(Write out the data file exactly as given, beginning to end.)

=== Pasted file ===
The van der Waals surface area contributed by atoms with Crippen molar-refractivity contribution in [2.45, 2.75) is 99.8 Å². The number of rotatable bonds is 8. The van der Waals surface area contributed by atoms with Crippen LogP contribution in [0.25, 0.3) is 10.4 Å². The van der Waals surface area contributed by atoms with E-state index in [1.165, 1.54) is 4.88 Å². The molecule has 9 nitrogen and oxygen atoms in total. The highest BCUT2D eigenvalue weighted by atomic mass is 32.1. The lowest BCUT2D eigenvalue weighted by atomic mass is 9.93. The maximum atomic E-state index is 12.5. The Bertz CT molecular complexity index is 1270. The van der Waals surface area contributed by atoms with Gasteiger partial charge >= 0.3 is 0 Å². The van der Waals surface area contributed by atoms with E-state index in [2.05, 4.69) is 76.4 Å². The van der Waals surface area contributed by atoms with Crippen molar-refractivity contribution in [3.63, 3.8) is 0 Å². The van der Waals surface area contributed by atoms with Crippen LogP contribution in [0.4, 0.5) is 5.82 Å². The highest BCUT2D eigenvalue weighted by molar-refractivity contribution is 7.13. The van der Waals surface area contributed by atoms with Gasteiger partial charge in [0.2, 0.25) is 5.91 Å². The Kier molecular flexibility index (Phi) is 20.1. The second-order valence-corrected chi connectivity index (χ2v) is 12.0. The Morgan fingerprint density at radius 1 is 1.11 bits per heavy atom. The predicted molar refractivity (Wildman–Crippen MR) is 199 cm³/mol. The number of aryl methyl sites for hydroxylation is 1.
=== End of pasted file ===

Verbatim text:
The van der Waals surface area contributed by atoms with Crippen molar-refractivity contribution in [2.45, 2.75) is 99.8 Å². The number of rotatable bonds is 8. The van der Waals surface area contributed by atoms with Crippen LogP contribution in [0.25, 0.3) is 10.4 Å². The van der Waals surface area contributed by atoms with E-state index in [1.165, 1.54) is 4.88 Å². The molecule has 9 nitrogen and oxygen atoms in total. The highest BCUT2D eigenvalue weighted by atomic mass is 32.1. The lowest BCUT2D eigenvalue weighted by atomic mass is 9.93. The maximum atomic E-state index is 12.5. The Bertz CT molecular complexity index is 1270. The van der Waals surface area contributed by atoms with Gasteiger partial charge >= 0.3 is 0 Å². The van der Waals surface area contributed by atoms with E-state index in [2.05, 4.69) is 76.4 Å². The van der Waals surface area contributed by atoms with Crippen molar-refractivity contribution in [3.63, 3.8) is 0 Å². The van der Waals surface area contributed by atoms with Crippen LogP contribution in [0.4, 0.5) is 5.82 Å². The highest BCUT2D eigenvalue weighted by molar-refractivity contribution is 7.13. The van der Waals surface area contributed by atoms with Gasteiger partial charge in [0.2, 0.25) is 5.91 Å². The Kier molecular flexibility index (Phi) is 20.1. The second-order valence-corrected chi connectivity index (χ2v) is 12.0. The Morgan fingerprint density at radius 1 is 1.11 bits per heavy atom. The predicted molar refractivity (Wildman–Crippen MR) is 199 cm³/mol. The number of aryl methyl sites for hydroxylation is 1.